We’re so pleased to be partnering with the Department of Native Studies and the Center for Human Rights Research at the University of Manitoba on this event celebrating Brittany Luby’s book Dammed: The Politics of Loss and Survival in Anishinaabe Territory! See you October 21!
About the Book
Dammed explores Canada’s hydroelectric boom in the Lake of the Woods area. It complicates narratives of increasing affluence in postwar Canada, revealing that the inverse was true for Indigenous communities along the Winnipeg River. Dammed makes clear that hydroelectric generating stations were designed to serve settler populations. Governments and developers excluded the Anishinabeg from planning and operations and failed to consider how power production might influence the health and economy of their communities. By so doing, Canada and Ontario thwarted a future that aligned with the terms of treaty, a future in which both settlers and the Anishinabeg might thrive in shared territories.
The same hydroelectric development that powered settler communities flooded manomin fields, washed away roads, and compromised fish populations. Anishinaabe families responded creatively to manage the government-sanctioned environmental change and survive the resulting economic loss. Luby reveals these responses to dam development, inviting readers to consider how resistance might be expressed by individuals and families, and across gendered and generational lines.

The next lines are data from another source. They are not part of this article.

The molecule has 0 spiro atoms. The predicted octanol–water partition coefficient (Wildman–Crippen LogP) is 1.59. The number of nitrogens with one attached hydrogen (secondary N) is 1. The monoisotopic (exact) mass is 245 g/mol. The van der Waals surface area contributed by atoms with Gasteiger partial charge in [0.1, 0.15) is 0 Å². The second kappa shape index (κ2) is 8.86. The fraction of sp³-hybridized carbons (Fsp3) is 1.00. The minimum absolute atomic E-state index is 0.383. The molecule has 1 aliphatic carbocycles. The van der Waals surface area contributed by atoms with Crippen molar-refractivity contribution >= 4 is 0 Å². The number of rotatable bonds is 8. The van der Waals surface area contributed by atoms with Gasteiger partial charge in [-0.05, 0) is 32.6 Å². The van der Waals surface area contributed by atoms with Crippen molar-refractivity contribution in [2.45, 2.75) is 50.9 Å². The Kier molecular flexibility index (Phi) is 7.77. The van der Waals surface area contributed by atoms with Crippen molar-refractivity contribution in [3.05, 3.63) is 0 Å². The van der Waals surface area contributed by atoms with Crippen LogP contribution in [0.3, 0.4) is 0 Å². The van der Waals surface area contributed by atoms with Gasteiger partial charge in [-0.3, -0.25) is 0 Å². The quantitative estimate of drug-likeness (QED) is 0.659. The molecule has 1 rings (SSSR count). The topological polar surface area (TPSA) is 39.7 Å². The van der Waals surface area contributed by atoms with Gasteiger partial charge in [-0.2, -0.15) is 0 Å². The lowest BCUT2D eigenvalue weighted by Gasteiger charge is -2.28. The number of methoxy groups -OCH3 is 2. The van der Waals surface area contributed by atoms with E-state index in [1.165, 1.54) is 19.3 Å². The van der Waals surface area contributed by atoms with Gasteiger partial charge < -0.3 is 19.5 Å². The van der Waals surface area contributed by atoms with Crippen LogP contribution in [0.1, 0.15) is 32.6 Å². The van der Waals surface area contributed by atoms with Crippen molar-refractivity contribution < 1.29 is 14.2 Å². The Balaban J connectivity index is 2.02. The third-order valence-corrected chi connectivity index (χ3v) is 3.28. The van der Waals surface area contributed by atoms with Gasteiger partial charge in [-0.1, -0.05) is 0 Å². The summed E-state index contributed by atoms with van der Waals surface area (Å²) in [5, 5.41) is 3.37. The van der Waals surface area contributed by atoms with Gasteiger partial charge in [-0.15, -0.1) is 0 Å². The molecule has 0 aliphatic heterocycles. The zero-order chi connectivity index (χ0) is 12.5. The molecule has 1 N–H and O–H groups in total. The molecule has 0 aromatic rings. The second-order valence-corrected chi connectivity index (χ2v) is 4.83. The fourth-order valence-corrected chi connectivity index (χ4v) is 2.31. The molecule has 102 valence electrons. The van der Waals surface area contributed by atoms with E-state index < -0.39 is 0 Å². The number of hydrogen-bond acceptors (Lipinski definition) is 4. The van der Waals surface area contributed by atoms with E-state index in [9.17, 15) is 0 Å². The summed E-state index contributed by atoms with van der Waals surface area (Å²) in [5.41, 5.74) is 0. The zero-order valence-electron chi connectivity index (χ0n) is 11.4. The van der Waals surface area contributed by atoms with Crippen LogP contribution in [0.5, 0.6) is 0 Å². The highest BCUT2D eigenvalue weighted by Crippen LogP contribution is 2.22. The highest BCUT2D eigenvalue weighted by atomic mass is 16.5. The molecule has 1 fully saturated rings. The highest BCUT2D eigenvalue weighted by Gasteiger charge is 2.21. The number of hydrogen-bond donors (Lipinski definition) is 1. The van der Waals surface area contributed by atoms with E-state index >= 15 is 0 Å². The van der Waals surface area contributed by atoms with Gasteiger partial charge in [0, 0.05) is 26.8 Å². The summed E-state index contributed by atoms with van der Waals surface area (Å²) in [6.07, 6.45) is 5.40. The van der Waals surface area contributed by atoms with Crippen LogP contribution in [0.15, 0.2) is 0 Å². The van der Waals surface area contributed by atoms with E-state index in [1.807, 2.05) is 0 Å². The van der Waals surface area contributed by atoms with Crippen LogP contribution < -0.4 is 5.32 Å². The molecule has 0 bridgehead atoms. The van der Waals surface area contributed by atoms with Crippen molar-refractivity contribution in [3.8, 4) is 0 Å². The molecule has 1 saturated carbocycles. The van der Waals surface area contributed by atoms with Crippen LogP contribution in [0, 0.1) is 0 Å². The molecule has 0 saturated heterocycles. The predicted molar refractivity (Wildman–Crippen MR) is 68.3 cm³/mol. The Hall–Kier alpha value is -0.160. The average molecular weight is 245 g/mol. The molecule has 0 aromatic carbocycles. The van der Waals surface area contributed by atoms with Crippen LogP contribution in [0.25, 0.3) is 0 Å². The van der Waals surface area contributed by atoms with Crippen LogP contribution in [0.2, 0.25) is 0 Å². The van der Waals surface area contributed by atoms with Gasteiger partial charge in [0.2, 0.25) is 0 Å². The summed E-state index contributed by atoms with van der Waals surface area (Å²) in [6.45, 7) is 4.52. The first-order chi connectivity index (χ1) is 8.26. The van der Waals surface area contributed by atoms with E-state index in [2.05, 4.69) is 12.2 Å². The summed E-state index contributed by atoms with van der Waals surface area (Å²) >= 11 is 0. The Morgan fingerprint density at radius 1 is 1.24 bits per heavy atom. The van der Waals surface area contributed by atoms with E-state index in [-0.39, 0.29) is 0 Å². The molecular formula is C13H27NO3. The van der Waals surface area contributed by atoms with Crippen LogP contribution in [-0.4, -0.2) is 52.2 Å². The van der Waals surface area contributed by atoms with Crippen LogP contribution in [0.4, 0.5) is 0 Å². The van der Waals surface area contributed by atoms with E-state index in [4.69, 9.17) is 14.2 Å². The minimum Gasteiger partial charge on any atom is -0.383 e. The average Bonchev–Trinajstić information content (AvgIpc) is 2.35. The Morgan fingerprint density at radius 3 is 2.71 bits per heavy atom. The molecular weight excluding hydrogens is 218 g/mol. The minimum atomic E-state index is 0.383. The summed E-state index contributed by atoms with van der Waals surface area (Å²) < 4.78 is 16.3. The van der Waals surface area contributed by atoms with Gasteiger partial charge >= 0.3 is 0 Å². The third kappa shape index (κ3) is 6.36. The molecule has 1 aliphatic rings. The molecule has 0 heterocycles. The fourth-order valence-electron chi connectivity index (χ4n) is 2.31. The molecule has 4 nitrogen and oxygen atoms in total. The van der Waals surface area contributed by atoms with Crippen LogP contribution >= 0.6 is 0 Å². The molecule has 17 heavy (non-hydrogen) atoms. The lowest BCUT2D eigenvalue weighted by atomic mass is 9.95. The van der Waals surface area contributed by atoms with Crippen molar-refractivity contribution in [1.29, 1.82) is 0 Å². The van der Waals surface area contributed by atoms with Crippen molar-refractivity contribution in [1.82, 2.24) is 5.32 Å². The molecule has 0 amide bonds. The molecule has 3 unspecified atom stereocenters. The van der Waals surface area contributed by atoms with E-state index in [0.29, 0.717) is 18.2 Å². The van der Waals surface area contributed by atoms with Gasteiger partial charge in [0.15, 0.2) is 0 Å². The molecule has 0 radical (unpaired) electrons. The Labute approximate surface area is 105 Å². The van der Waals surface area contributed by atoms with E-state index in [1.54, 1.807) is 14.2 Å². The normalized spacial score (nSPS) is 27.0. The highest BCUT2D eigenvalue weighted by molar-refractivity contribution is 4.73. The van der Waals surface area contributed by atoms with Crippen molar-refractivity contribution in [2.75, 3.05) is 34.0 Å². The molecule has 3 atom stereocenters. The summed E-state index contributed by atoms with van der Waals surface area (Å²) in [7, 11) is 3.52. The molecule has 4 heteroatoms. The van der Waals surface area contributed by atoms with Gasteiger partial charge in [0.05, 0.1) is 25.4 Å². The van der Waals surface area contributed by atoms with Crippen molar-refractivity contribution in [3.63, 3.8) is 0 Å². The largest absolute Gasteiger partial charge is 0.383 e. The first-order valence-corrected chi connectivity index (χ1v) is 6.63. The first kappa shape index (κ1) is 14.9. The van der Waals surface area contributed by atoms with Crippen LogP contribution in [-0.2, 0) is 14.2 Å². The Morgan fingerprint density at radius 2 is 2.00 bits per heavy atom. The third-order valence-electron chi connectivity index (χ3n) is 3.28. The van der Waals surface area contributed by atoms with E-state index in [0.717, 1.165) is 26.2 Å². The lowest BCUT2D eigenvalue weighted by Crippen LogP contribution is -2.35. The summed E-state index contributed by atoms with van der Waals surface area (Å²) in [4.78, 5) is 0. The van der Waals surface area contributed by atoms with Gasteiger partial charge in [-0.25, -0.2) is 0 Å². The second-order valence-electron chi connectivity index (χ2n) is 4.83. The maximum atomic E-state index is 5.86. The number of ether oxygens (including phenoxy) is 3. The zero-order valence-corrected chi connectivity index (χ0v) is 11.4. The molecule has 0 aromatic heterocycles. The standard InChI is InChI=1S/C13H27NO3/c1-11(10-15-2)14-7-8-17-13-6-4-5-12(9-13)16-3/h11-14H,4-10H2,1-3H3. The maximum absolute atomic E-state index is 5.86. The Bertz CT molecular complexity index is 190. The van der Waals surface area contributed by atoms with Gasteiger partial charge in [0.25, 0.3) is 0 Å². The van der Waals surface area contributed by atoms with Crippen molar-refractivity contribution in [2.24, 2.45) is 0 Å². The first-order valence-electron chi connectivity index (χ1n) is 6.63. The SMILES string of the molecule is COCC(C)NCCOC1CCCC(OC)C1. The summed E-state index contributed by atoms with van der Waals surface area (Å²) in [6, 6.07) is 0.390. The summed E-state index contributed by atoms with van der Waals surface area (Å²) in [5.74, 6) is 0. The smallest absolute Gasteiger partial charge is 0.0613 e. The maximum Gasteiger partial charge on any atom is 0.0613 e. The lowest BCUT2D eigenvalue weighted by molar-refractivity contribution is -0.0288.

Luby weaves text, testimony, and experience together, grounding this historical work in the territory of her paternal ancestors, lands she calls home. With evidence drawn from archival material, oral history, and environmental observation, Dammed invites readers to confront Canadian colonialism in the twentieth century.
About the Presenters
Brittany Luby is an award-winning historian at the University of Guelph. Her writing–both academic and creative–is intended to draw attention to social inequities in what is now known as Canada and to empower readers to envision alternate futures.
Lorraine Cobiness has over a decade of experience as Chief of Niisaachewan First Nation.